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Then and now
Index number : JN20767B007
Decade: 1880 - 1889 Location: Thurso
Shore Street, Thurso and the Turnpike, c.1880s
The Turnpike dates from the 1600s and has a distinctive, rotund, two storey 6 1/2 foot diameter turret enclosing a flight of stairs; it originally had an external staircase curving round to reach the upper floor.
Located at 16 Shore Street it is situated in the part of the town where the fisher folk stayed. This area was known locally as the "Fisherbiggins", biggin being the Scots word for dwelling. Note one of Thurso's famous fishwives carrying the catch from the harbour to her customers.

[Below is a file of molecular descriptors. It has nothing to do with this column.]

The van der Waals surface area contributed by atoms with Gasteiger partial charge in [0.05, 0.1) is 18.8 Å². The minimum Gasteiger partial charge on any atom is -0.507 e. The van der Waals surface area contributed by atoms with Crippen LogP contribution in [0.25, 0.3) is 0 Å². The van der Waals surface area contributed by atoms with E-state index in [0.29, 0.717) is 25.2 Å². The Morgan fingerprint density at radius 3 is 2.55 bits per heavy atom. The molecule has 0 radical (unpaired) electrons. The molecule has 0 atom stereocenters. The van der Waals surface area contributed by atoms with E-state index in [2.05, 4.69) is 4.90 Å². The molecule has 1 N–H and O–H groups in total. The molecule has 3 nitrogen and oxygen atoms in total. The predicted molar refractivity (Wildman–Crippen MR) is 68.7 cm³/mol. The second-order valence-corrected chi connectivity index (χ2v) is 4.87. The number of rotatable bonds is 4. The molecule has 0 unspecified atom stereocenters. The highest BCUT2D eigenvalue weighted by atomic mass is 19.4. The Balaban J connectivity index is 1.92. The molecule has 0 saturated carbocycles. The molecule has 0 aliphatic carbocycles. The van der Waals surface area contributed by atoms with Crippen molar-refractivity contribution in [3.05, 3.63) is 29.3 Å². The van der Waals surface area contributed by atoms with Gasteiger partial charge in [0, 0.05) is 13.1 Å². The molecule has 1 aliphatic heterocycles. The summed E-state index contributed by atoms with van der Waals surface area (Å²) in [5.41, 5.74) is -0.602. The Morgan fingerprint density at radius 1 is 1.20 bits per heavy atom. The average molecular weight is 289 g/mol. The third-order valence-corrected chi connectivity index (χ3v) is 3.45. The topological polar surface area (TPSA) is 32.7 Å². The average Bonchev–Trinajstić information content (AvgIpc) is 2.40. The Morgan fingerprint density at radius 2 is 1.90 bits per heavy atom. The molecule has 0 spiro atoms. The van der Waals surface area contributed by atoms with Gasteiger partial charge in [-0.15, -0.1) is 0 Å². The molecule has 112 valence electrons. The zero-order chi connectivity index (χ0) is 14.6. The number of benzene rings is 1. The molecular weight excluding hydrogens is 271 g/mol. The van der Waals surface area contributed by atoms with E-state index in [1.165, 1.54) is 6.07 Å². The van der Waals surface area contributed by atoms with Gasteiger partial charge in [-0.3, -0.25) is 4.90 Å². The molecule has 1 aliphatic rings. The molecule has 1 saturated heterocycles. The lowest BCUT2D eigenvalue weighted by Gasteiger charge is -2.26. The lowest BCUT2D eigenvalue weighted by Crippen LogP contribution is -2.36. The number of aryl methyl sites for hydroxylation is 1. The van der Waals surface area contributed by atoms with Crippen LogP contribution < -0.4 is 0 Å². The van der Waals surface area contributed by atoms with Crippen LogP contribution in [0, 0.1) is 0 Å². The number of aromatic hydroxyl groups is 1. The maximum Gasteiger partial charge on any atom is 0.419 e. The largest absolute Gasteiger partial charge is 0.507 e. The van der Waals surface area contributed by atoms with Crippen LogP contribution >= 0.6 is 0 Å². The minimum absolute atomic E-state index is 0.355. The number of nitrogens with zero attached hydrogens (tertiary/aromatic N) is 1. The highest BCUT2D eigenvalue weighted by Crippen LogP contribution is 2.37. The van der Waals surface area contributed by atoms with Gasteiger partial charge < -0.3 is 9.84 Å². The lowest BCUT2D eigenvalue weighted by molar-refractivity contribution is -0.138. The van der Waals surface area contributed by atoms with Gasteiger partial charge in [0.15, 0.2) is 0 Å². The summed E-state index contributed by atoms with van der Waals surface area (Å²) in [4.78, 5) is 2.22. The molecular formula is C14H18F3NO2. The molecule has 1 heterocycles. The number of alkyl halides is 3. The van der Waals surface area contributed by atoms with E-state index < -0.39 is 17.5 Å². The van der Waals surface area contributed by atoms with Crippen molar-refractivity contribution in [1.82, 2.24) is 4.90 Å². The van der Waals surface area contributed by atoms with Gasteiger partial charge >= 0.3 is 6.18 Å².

The initials D.W.K.R. and the date 1686 are carved in relief on a stone mounted on the west gable. It is said that the building was once used for religious meetings with sermons being conducted from it.
The building was sketched, and later painted, by renowned artist L. S. Lowry when he visited Thurso in 1938. This painting, entitled 'Street Musicians', was sold for £842500 at Sotheby's to an American collector in 2014.
During the 1950s the turnpike was under threat from some members of Thurso Town Council who wanted the building demolished. Fortunately the decision to renovate the building was taken and it remains a unique reminder of the old town.
The children standing at the door of the turnpike are Mackays. Their father was Alexander Mackay, Alan McIvor's great grandfather, who was harbour master at Thurso and 2nd coxswain on the Thurso lifeboat. ----- Thanks to Alan McIvor for the information above.
The Turnpike was photographed in a ruinous state by the Francis Frith company in 1952.
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